Episode Notes

  • Continuous jumping badly affects the FTL drives and management systems aboard commercial Colonial vessels, which are not as rugged as Galactica's military-issue drives.
  • The Cylons' FTL technology is more precise than the Colonials'. 238 times they manage to pounce on the Colonial fleet, arriving with precise momentum and trajectory to be able to close the distance and launch an attack. In the Season 2 episode "Lay Down Your Burdens, Part I," it is explained that the Cylons have far better navigational computers which allow more accurate jump plots and a greater range.
  • According to Socinus, there are 5,251 people in the Fleet from Sagittaron.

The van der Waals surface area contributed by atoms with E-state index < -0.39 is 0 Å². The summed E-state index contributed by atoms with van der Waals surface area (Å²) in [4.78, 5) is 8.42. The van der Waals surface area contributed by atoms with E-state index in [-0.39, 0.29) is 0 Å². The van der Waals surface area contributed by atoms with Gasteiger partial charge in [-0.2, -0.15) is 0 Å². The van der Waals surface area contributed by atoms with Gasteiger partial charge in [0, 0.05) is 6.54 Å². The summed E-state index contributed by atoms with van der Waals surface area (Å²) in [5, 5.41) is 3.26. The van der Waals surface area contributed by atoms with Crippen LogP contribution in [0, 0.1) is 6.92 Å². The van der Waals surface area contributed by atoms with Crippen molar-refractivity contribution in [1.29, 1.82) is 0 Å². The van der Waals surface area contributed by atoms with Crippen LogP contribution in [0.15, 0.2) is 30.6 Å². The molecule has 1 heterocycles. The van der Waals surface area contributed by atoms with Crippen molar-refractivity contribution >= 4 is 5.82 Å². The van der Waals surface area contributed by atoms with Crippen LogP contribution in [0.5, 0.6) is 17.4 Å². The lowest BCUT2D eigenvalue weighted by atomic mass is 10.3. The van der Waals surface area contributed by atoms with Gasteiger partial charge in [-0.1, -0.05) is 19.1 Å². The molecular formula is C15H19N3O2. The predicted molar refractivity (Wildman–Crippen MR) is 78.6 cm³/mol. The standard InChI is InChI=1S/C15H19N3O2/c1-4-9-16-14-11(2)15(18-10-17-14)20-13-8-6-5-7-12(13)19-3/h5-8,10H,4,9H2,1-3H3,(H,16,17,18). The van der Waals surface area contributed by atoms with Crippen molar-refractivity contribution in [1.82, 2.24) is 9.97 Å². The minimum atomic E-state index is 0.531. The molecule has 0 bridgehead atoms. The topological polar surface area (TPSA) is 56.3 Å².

• The head count of Colonial citizens at the end of the episode is 47,973.
  • At first glance, there appears to be an error with Billy Keikeya's math with the survivor count. The episode starts with the count being 50,298. He informs Roslin this is in error by 300 = 49,998 survivors. When the Olympic Carrier is destroyed (1,345 people), he reduces the total to 47,972 – that’s a reduction of 2026, or 681 people more than listed on the Carrier. However, in deleted scenes from this episode, Keikeya is actually reducing the survivor count additional times set between the beginning of the episode and the destruction of the Olympic Carrier. These other deaths just occur off-screen.

Continuity Errors and Retcons

  • As of "33," there are 60 civilian ships in the Fleet. This number is retconned up from the Miniseries.